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A flute is often judged by it’s credentials

such as it’s previous owners, serial numbers and the makers themselves. This flute seems to tick a lot of those boxes. It is unique and revolutionary; it has a Bick Brannen headjoint, a Kingma key-on-key quarter tone system, and a body made by the incredibly talented flute-maker Lev Levit.
There are already quite a few quarter tone instruments on the market, most notably by Brannen-Cooper and Sankyo. Miyazawa also bought the patent license for Kingma’s key-on-key mechanism, but never made one. The main problem with all of these instruments is that they are simply quite expensive. A quarter tone Brannen flute will cost in the region of £30,000 and Sankyo will cost nearly as much. That was until the launch of Levit’s new flute.

Levit initially began his flute-making career with Powell flutes, and then moved to Brannen- Cooper. Whilst working for Brannen Brothers, Levit became good friends with Eva Kingma, the entrepreneur of key-on-key quartertone flutes. Levit bought Bickford Brannen’s old tools, previously used to make the Oston-Brannen flutes. These flutes were cheaper, drawn tone-hole version of Brannen Coopers. The flutes was made with a different set of tooling which is why they look different from Brannen-Cooper flutes (notably the main differences are the key cups which do not have the French pointer-key arms). With this arsenal Mr. Levit began to develop his own masterpiece.

The first thing you will notice about Levit’s new flute is that the Kingma System means that there are holes where there are not normally any holes. This is the key-on-key quartertone system, and really makes a difference to how the instrument feels when you play. All of the quarter tone flutes do have a silky sound which cannot be replicated by other materials. Eva Kingma said herself that in blind tests the quarter tone flutes won most of the time in sound. There are a lot more keys where normally one wouldn’t have any however, it would also be a mistake to think that the extra key work would make this flute heavy and difficult to use as the system has been designed in such logical way. It simply makes sense – one can play the instrument as a normal flute without having to touch the extra keys. However, to explore the instrument’s full potential can be very exciting.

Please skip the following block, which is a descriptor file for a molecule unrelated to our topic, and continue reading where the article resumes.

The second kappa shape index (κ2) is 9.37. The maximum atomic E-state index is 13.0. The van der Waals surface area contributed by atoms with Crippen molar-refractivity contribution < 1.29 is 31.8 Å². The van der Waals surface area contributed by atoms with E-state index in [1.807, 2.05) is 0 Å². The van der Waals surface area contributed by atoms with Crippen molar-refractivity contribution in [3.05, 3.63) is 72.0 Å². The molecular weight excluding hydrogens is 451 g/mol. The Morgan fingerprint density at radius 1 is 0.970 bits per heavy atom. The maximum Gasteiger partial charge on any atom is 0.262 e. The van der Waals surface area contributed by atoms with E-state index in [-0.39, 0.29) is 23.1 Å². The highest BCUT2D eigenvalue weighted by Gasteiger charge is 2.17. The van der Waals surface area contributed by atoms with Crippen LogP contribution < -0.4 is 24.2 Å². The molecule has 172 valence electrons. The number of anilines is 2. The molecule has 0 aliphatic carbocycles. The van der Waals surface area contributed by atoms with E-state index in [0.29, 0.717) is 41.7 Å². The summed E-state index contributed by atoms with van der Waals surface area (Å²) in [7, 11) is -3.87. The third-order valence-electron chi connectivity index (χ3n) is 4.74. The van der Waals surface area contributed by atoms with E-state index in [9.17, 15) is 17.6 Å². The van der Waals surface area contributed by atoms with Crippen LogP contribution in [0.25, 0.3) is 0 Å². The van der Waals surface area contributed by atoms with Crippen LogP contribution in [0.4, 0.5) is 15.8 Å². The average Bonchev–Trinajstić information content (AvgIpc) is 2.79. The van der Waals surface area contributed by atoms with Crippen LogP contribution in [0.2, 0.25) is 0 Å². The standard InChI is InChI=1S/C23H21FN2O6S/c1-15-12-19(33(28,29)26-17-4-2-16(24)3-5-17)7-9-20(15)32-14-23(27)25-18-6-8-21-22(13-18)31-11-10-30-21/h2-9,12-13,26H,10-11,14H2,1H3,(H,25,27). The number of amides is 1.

The headjoint on the first of Levit’s new flutes is made by Bickford Brannen himself, who takes a lot of influence from Albert Cooper. This flute is simply stunning, a dream to play on. It has an easy and beautiful sound throughout all registers and makes articulation effortless. The flute is so light that sometimes one forgets that it is a quartertone system. However, one look at the g sharp key will remind you of that. Best of all, the instrument does not cost the earth. Retailing at way under £20 000, it is a lot cheaper than its competition. This could be a fundamental development in the quartertone era, but only time will tell.

Do not miss the opportunity to try this unique flute at Just Flutes in Croydon, London, UK.

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